Massachusetts upped its installed solar megawatts 30 times over and grew its energy efficiency savings 108 percent from 2007 to 2011, according to a new report that puts the credit on state and local policies. And the result of that success, according to the newest numbers from the Massachusetts Clean Energy Center (MassCEC), is a steady expansion of green jobs.
Massachusetts is the second biggest renewables investor and the highest per-capitainvestor among U.S. states, and a hotbed of research — companies in the state have received 17 percent ($62.8 million) of U.S. Department of Energy ARPA-E program funding for potentially transformative energy research.
At the same time, Massachusetts has instituted a range of progressive renewable energy policies. It has a renewable energy standard with a solar carve-out, an energy efficiency resource standard, a solar renewable energy credits (SRECs) market, an array of tax policies, rebates, streamlined permitting standards, a list of green cities and municipalities, and a PACE provision, just to name the big ones.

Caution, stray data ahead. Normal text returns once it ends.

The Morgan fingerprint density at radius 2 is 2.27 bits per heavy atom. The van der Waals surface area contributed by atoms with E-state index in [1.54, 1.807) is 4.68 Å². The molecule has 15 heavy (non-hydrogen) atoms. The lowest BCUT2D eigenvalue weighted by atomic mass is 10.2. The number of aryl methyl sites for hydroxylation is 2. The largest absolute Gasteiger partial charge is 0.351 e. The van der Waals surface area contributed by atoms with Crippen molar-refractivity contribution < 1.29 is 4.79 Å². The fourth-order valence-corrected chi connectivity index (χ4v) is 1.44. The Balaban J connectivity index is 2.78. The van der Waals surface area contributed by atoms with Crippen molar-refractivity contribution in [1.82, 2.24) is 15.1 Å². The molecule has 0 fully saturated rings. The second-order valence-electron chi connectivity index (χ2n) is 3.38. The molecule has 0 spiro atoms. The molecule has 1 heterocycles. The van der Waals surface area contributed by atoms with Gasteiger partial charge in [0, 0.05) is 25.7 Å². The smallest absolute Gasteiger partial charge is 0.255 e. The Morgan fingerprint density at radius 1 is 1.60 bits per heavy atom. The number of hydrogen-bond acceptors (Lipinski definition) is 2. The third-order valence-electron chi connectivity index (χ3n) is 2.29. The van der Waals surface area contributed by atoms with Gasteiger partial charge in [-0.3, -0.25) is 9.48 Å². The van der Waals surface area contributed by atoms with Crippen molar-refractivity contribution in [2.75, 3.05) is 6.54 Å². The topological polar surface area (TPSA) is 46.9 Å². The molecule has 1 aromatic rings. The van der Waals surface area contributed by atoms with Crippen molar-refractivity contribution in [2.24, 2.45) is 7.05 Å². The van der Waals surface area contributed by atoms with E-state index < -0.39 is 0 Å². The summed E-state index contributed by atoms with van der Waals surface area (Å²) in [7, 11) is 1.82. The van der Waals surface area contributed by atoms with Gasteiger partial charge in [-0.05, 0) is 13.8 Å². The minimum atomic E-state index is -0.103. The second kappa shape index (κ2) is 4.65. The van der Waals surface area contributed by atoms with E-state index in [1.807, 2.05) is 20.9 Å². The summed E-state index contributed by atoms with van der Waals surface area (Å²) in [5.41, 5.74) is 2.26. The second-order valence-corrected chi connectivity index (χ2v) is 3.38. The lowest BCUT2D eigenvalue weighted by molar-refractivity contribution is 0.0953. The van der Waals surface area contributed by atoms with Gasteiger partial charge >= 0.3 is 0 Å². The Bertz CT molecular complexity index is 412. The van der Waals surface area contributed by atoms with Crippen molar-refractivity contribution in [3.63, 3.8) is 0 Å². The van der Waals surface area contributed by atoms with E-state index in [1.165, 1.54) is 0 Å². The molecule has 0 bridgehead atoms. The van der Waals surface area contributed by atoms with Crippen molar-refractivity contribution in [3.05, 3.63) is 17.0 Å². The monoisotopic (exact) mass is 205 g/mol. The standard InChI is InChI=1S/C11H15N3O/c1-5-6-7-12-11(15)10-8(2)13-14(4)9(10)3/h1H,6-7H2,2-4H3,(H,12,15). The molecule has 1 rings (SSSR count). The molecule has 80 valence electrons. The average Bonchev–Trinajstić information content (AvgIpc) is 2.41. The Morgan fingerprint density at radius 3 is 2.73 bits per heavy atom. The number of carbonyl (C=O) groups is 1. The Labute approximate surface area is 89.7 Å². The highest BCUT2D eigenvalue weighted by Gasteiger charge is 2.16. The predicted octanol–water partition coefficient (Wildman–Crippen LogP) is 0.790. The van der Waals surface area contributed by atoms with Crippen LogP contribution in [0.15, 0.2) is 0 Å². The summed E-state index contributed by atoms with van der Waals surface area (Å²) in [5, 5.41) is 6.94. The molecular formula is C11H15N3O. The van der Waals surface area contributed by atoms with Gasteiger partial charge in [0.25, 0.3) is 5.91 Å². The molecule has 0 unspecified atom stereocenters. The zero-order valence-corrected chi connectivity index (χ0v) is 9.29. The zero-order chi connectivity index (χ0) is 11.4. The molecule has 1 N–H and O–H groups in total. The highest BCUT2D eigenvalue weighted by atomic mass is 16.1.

This policy push has clearly worked.
In 2011, 4,908 clean energy firms in Massachusetts employed 64,310 clean energy workers. That was 1.5 percent of all the state’s jobs. From 2010 to 2011, green jobs grew at a rate of 6.7 percent, six times faster than the overall economy’s jobs.
In 2012, despite the still-sluggish economy, those numbers increased: 4,955 firms employed 71,523, 1.7 percent of the state’s jobs. From 2011 to 2012, green jobs grew at a rate of 11.2 percent, ten times faster than the state’s 1.2 percent industrial sector job growth.
The MassCEC defines a clean energy firm as “an employer engaged in whole or in part in providing goods and services related to renewable energy, energy efficiency, alternative transportation, and carbon management.”
The definition of workers in green jobs is employees that are “spending at least a portion of their time supporting the clean energy aspects of their businesses.”
“Employers are also optimistic about their future prospects, anticipating 12.4% growth over the coming 12 months,” the MassCEC reported. And the 2012 numbers are “large enough to warrant considering the clean energy cluster a key sector in Massachusetts.”